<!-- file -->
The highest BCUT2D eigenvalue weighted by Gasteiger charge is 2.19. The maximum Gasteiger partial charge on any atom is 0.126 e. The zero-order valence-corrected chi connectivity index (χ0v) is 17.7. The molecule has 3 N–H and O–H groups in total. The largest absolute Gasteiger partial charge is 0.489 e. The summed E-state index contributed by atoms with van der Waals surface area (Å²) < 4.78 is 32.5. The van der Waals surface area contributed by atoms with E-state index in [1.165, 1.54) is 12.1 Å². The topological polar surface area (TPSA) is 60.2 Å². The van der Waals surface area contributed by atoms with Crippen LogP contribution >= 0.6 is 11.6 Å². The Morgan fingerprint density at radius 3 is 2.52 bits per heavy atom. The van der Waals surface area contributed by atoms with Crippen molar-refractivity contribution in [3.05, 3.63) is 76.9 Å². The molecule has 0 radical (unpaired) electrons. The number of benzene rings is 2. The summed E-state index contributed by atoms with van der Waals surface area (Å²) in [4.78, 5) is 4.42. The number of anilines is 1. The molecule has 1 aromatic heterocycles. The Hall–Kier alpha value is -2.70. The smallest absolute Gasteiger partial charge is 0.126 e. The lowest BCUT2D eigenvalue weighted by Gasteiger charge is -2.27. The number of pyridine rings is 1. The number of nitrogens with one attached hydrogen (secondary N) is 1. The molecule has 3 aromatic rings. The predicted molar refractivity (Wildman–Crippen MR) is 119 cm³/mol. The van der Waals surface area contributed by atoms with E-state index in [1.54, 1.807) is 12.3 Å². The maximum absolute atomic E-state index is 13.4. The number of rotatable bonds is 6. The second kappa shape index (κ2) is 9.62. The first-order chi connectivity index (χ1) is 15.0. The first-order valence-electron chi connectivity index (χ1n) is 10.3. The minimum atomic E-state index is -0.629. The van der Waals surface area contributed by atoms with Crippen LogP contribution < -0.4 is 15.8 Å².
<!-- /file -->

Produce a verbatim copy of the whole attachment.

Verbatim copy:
The highest BCUT2D eigenvalue weighted by Gasteiger charge is 2.19. The maximum Gasteiger partial charge on any atom is 0.126 e. The zero-order valence-corrected chi connectivity index (χ0v) is 17.7. The molecule has 3 N–H and O–H groups in total. The largest absolute Gasteiger partial charge is 0.489 e. The summed E-state index contributed by atoms with van der Waals surface area (Å²) < 4.78 is 32.5. The van der Waals surface area contributed by atoms with E-state index in [1.165, 1.54) is 12.1 Å². The topological polar surface area (TPSA) is 60.2 Å². The van der Waals surface area contributed by atoms with Crippen LogP contribution >= 0.6 is 11.6 Å². The Morgan fingerprint density at radius 3 is 2.52 bits per heavy atom. The van der Waals surface area contributed by atoms with Crippen molar-refractivity contribution in [3.05, 3.63) is 76.9 Å². The molecule has 0 radical (unpaired) electrons. The number of benzene rings is 2. The summed E-state index contributed by atoms with van der Waals surface area (Å²) in [4.78, 5) is 4.42. The number of anilines is 1. The molecule has 1 aromatic heterocycles. The Hall–Kier alpha value is -2.70. The smallest absolute Gasteiger partial charge is 0.126 e. The lowest BCUT2D eigenvalue weighted by Gasteiger charge is -2.27. The number of pyridine rings is 1. The number of nitrogens with one attached hydrogen (secondary N) is 1. The molecule has 3 aromatic rings. The predicted molar refractivity (Wildman–Crippen MR) is 119 cm³/mol. The van der Waals surface area contributed by atoms with E-state index in [1.54, 1.807) is 12.3 Å². The maximum absolute atomic E-state index is 13.4. The number of rotatable bonds is 6. The second kappa shape index (κ2) is 9.62. The first-order chi connectivity index (χ1) is 15.0. The first-order valence-electron chi connectivity index (χ1n) is 10.3. The minimum atomic E-state index is -0.629. The van der Waals surface area contributed by atoms with Crippen LogP contribution < -0.4 is 15.8 Å².